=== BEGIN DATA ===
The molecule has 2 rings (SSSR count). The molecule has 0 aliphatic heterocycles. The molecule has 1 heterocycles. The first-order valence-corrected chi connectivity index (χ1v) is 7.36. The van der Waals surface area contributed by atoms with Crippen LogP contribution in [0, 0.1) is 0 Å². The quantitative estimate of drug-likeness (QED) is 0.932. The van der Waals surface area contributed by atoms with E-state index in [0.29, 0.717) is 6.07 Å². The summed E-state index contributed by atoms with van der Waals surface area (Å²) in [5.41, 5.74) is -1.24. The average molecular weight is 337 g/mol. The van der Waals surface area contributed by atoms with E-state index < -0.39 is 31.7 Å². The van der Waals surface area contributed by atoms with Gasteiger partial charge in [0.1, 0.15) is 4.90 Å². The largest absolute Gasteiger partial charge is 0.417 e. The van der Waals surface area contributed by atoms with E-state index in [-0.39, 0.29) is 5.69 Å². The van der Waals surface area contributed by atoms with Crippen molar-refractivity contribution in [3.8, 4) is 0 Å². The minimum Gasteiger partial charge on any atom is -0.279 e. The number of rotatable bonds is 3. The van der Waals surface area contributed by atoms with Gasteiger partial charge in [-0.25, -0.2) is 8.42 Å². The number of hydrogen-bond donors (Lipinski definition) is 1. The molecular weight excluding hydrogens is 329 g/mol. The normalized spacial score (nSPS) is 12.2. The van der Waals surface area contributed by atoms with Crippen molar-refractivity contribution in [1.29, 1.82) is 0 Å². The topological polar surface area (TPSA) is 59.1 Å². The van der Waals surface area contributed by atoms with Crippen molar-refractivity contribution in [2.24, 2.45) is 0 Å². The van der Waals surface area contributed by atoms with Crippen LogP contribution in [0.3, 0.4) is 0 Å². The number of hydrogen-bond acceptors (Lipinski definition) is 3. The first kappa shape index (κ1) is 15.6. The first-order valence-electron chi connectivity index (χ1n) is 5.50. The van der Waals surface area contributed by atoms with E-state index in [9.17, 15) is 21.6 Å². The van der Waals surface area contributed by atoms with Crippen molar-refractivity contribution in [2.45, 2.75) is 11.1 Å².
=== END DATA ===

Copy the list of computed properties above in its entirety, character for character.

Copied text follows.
The molecule has 2 rings (SSSR count). The molecule has 0 aliphatic heterocycles. The molecule has 1 heterocycles. The first-order valence-corrected chi connectivity index (χ1v) is 7.36. The van der Waals surface area contributed by atoms with Crippen LogP contribution in [0, 0.1) is 0 Å². The quantitative estimate of drug-likeness (QED) is 0.932. The van der Waals surface area contributed by atoms with E-state index in [0.29, 0.717) is 6.07 Å². The summed E-state index contributed by atoms with van der Waals surface area (Å²) in [5.41, 5.74) is -1.24. The average molecular weight is 337 g/mol. The van der Waals surface area contributed by atoms with E-state index < -0.39 is 31.7 Å². The van der Waals surface area contributed by atoms with Gasteiger partial charge in [0.1, 0.15) is 4.90 Å². The largest absolute Gasteiger partial charge is 0.417 e. The van der Waals surface area contributed by atoms with E-state index in [-0.39, 0.29) is 5.69 Å². The van der Waals surface area contributed by atoms with Crippen molar-refractivity contribution in [3.8, 4) is 0 Å². The minimum Gasteiger partial charge on any atom is -0.279 e. The number of rotatable bonds is 3. The van der Waals surface area contributed by atoms with Gasteiger partial charge in [-0.25, -0.2) is 8.42 Å². The number of hydrogen-bond donors (Lipinski definition) is 1. The molecular weight excluding hydrogens is 329 g/mol. The normalized spacial score (nSPS) is 12.2. The van der Waals surface area contributed by atoms with Crippen molar-refractivity contribution in [1.29, 1.82) is 0 Å². The topological polar surface area (TPSA) is 59.1 Å². The van der Waals surface area contributed by atoms with Crippen molar-refractivity contribution in [2.24, 2.45) is 0 Å². The van der Waals surface area contributed by atoms with Crippen LogP contribution in [0.3, 0.4) is 0 Å². The number of hydrogen-bond acceptors (Lipinski definition) is 3. The first kappa shape index (κ1) is 15.6. The first-order valence-electron chi connectivity index (χ1n) is 5.50. The van der Waals surface area contributed by atoms with E-state index in [9.17, 15) is 21.6 Å². The van der Waals surface area contributed by atoms with Crippen molar-refractivity contribution in [2.45, 2.75) is 11.1 Å².